immune; system; lymph; antibodies; germs; blood; cells; bone; marrow; spleen;
|The spleen is an organ which is found in the left upper part of the abdomen (tummy) just under the diaphragm (say 'di-a-fram), and is protected by the 9th to 12th ribs.
What it looks like
It is about the size and shape of your fist.
It is soft and dark red in colour.
What it does
The spleen plays several important roles in the human body.
- Before the birth of a baby it works to produce the baby's red blood cells. It gradually stops this before the birth and leaves this job to the bone marrow.
- It catches and gets rid of red blood cells that are not working properly because they are abnormal or have become too old to be useful. It can recycle the iron in these red blood cells to help make new healthy red blood cells.
- It is part of the immune system.
- It makes some types of white blood cells (called macrophages and lymphocytes - say: mac-row-fah-jes and lim-foh-sites) which can go to other parts of the body when they are needed. These help to protect the body from infections.
- As well as blood there is another fluid which travels around the body called lymph (say limf). Lymph passes through the spleen where germs and other 'foreign bodies' are caught by white blood cells.
- The spleen also makes chemicals called antibodies which help the fight against some infections.
Problems with the spleen
- Sometimes the spleen can be ruptured (say rup-cherd). This means that it has been burst open by being hit hard. This can happen in contact sports like footy or in road accidents.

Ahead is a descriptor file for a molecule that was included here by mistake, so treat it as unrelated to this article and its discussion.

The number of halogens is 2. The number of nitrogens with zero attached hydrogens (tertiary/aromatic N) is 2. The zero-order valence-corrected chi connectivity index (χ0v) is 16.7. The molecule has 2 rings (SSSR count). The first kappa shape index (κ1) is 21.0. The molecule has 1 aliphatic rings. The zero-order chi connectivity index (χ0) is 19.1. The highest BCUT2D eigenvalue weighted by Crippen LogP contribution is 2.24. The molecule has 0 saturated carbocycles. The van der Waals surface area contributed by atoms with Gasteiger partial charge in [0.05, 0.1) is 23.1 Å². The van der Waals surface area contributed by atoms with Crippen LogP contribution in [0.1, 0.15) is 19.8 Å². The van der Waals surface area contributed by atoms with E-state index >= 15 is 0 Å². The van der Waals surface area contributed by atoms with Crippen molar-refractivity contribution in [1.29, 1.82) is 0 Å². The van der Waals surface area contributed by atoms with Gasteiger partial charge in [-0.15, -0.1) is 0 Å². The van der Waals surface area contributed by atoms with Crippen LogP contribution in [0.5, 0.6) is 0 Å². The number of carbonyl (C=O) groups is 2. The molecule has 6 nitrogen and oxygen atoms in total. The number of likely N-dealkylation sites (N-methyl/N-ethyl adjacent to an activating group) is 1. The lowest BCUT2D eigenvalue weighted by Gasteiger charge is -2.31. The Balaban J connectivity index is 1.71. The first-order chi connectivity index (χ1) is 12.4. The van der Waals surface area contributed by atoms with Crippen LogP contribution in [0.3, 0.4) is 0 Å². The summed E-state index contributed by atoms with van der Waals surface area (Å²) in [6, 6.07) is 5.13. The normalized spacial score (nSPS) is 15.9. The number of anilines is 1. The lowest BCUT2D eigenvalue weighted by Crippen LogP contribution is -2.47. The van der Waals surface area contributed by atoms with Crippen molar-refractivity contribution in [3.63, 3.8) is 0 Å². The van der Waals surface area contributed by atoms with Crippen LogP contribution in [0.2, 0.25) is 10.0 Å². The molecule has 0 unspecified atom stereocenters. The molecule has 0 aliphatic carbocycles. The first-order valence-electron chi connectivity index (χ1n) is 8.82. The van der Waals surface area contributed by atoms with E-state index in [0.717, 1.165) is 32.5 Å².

- Sometimes the spleen can be enlarged through an infection such as glandular fever, or disease of the liver (such as cirrhosis (say si-row-sis) - which may be caused by drinking too much alcohol) or cancers such as leukaemia (say loo-keem-i-a). Sometimes the spleen can rupture because it has become too large.
- Sometimes the spleen destroys too many red blood cells and the person can become anaemic (say an-ee-mik) and need a blood transfusion.
Sometimes the spleen may need to be removed by a surgeon. If this needs to be done the body can continue working well without it except that the person may be more likely to get some infections.
Some interesting stuff about the spleen
Over the years people have had many ideas about the spleen.
They thought that someone had problems with their spleen if they were angry, sad, or were hypochondriacs (say hi-po-kon-dree-aks). Hypochondriacs are people who spend much of their time believing there is something wrong with them when they are not actually sick.
In ancient times people thought that the body was full of different 'humours' (body fluids) which could lead to changes in how people feel. They thought that the spleen was responsible for making people feel really sad (called melancholy [mel-an-col-y]) because they thought it made a black liquid which was called bile (this is not at all like the bile that is made by the liver).
A long time ago women who were in a bad mood were thought to be suffering from 'vapours' caused by the spleen.
Have you ever read about someone 'venting their spleen'? This means that they were being nasty, angry and mean to others.
Dr Kim says
How complicated our bodies are! We have many other topics about the body and how it all works. Click on the category Your Body to find out what they are. The spleen works as part of the immune system. Click here to find out more about that.
We've provided this information to help you to understand important things about staying healthy and happy. However, if you feel sick or unhappy, it is important to tell your mum or dad, a teacher or another grown-up.